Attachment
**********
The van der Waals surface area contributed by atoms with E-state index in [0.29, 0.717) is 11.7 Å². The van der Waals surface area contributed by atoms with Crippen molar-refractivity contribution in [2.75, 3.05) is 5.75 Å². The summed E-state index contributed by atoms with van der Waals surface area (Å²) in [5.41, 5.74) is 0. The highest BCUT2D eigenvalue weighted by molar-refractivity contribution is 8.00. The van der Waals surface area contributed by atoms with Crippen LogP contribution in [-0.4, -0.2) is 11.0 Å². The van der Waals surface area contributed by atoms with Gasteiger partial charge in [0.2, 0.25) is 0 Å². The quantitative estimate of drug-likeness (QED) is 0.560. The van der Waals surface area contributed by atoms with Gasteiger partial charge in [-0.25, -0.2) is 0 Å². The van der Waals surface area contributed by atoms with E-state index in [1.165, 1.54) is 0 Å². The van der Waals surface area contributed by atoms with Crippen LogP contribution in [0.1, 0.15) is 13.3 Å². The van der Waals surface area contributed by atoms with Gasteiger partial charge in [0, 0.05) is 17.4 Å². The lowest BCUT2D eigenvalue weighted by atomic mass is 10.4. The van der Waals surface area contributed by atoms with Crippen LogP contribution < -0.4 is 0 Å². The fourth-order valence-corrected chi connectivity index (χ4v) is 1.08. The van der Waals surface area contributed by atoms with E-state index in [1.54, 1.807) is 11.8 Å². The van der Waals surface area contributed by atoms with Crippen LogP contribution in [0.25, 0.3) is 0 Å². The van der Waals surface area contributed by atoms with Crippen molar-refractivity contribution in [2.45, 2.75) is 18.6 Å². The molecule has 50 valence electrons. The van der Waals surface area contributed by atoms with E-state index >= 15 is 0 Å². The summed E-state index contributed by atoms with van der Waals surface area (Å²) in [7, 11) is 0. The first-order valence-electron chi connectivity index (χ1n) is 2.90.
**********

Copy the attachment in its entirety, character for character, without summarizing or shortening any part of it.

The van der Waals surface area contributed by atoms with E-state index in [0.29, 0.717) is 11.7 Å². The van der Waals surface area contributed by atoms with Crippen molar-refractivity contribution in [2.75, 3.05) is 5.75 Å². The summed E-state index contributed by atoms with van der Waals surface area (Å²) in [5.41, 5.74) is 0. The highest BCUT2D eigenvalue weighted by molar-refractivity contribution is 8.00. The van der Waals surface area contributed by atoms with Crippen LogP contribution in [-0.4, -0.2) is 11.0 Å². The van der Waals surface area contributed by atoms with Gasteiger partial charge in [0.2, 0.25) is 0 Å². The quantitative estimate of drug-likeness (QED) is 0.560. The van der Waals surface area contributed by atoms with Gasteiger partial charge in [-0.25, -0.2) is 0 Å². The van der Waals surface area contributed by atoms with E-state index in [1.165, 1.54) is 0 Å². The van der Waals surface area contributed by atoms with Crippen LogP contribution in [0.1, 0.15) is 13.3 Å². The van der Waals surface area contributed by atoms with Gasteiger partial charge in [0, 0.05) is 17.4 Å². The lowest BCUT2D eigenvalue weighted by atomic mass is 10.4. The van der Waals surface area contributed by atoms with Crippen LogP contribution < -0.4 is 0 Å². The fourth-order valence-corrected chi connectivity index (χ4v) is 1.08. The van der Waals surface area contributed by atoms with E-state index in [1.54, 1.807) is 11.8 Å². The van der Waals surface area contributed by atoms with Crippen LogP contribution in [0.25, 0.3) is 0 Å². The van der Waals surface area contributed by atoms with Crippen molar-refractivity contribution in [2.45, 2.75) is 18.6 Å². The molecule has 50 valence electrons. The van der Waals surface area contributed by atoms with E-state index >= 15 is 0 Å². The summed E-state index contributed by atoms with van der Waals surface area (Å²) in [7, 11) is 0. The first-order valence-electron chi connectivity index (χ1n) is 2.90.